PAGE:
My baby's due date is approaching soon. I have two due dates; one based on the first day of my last menstrual period, and the other is based on an ultrasound that was done at 20 weeks gestation. The ultrasound date is 11 days later than the other, and I know that estimated due dates are not always accurate, so we are awaiting the arrival of our baby whenever he decides it's time to come. My obstetrician also admitted to me that ultrasound dates aren't very accurate at 20 weeks, and if we had done an ultrasound earlier, say around 9 weeks, it would have been much more accurate. When someone asks me when the baby is due, I just say "sometime in July". I get some pretty funny looks from them when I don't give an exact date, but I'd rather not focus on a specific day and get myself worked up about it.
My first baby was born 2 days past the due date. My last 3 babies were each born 4 days before the due date. If the pattern holds true with this baby, then I will have a new baby in less than a week! I'm not focusing on that however, and I'm happy to wait until the baby is ready.
We are busily preparing ourselves for his arrival, and we're very excited to be so close to welcoming a new child into our family. We have still been unpacking from our move a few months ago, and we only have a few boxes left to go through. It feels good to be organizing our home and staying busy. I'm especially excited that we're also preparing our home to have the birth take place here. I feel great peace about my decision to birth at home, and I feel ready for the birth.
My midwife gave me a birth kit that she put together with some essentials, such as chux pads (the absorbent pads used in hospitals to catch all the fluids and yucky stuff from the birth - I never knew before that you can buy them from the local store!), latex gloves, cord clamp, herbs for sits baths (for healing after the birth), suction catheter (just in case), gauze pads for cord care after the birth, and more. She told me that most births don't require everything in the kit, but it's better to have more than you need than not enough.
She also gave me a list of things to have on hand for the birth, including: feminine hygiene pads, diapers, towels, wash cloths, sheets, shower curtains (to use under the top bedsheet and under the birthing tub), garbage bags, paper towels, wipes, ice and bowl, crock pot (to hold and keep warm compresses) baby clothes, birth food for mom and everyone who will be there, lots of juice, and ingredients for her wonderful cayenne drink (which she uses to reduce bleeding). Anything else that may be needed for the birth will be brought by the midwife and her attendants, including the birthing tub.
My midwife has several attendants training under her, and I've met tham all. I don't have a specific preference of which attendants come to the birth, so we decided that when the time comes she will call them all and see who is available to come. We could have 2 or more attendants along with our midwife, and I feel good about that, knowing I'll have lots of support along with my husband (who is a wonderful support for me during labor and birth).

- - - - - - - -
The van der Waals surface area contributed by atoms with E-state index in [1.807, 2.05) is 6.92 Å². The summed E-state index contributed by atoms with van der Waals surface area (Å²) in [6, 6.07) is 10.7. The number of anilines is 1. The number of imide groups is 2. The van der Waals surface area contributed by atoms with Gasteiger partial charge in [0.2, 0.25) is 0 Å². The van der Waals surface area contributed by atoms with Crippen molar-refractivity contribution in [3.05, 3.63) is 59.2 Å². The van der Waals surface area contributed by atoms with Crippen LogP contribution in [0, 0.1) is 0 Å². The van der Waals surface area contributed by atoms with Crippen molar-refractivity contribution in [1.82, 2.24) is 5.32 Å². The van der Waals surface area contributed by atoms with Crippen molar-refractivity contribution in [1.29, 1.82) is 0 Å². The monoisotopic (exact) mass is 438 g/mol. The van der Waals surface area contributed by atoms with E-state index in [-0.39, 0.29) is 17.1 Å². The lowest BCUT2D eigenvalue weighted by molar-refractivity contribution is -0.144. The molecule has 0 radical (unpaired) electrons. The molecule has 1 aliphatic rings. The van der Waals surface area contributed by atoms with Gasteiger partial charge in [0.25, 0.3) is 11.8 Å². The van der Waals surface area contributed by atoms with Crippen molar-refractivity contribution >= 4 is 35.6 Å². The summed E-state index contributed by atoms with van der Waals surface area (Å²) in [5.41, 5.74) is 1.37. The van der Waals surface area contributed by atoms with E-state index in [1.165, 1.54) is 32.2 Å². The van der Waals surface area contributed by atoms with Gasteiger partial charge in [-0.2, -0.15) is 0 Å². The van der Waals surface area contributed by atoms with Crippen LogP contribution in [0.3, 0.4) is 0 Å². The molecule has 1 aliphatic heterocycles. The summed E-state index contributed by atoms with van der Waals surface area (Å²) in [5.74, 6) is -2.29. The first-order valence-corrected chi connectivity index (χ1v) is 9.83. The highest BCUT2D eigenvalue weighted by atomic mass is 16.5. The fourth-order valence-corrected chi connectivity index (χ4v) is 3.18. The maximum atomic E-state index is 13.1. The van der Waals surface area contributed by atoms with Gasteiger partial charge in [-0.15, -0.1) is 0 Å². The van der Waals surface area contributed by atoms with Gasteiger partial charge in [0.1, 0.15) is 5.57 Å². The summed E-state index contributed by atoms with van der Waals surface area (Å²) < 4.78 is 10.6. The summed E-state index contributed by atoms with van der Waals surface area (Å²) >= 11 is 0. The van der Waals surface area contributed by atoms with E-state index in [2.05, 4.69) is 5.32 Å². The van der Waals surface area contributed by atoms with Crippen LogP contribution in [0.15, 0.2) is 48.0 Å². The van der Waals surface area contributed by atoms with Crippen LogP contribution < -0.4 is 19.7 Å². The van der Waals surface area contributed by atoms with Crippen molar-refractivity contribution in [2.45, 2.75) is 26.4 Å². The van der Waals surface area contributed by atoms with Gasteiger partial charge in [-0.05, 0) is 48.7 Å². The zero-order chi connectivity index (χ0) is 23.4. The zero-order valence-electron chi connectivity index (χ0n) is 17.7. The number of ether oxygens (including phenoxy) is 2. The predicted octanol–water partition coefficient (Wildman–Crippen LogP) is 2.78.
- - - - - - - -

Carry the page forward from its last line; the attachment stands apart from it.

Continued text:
My husband has been more involved in preparing the house for this baby, and I think it's because the baby will be born here. I know that he's looking forward to not having to drive to and from the hospital. We're also glad that I won't be separated from the kids for 2 or more days like I was when I gave birth in the hospital. Our youngest is only 18 months old, and I know she'll be happier having me home rather than away from her for such a long time. I feel happy knowing that I will be able to control the atmosphere at the birth, and have all the comforts of home close at hand, and be away from the hustle and chaos of the hospital. I'm really excited about laboring and possibly delivering the baby in the tub (which no hospital in my state will allow), and not feeling like I'm under pressure to perform according to hospital protocol.
When talking about home birth, many people ask about the possibility of something going wrong. Many are afraid of the "what ifs" of birth, and worry that they should be in the hospital "just in case". I have not had any fear about these things. I feel comfortable knowing that 95% of pregnancies and births are low-risk and require no intervention. I've had excellent prenatal care from my midwife throughout the pregnancy, and have not had any complications so far. I will also be surrounded by a team including my midwife (who has 15 years experience with home birth) and her attendants, and they will support me and watch for any possible complications. They know how to handle many surprises at home, and if something more serious were to happen, they would know when a transfer to the hospital may be needed.
All in all, this pregnancy has been wonderful and I'm a little sad for it to be ending, but more overwhelmingly excited to be welcoming a new beautiful baby into our family and home. My family is the most important thing in my life, and I would not trade this life for anything else!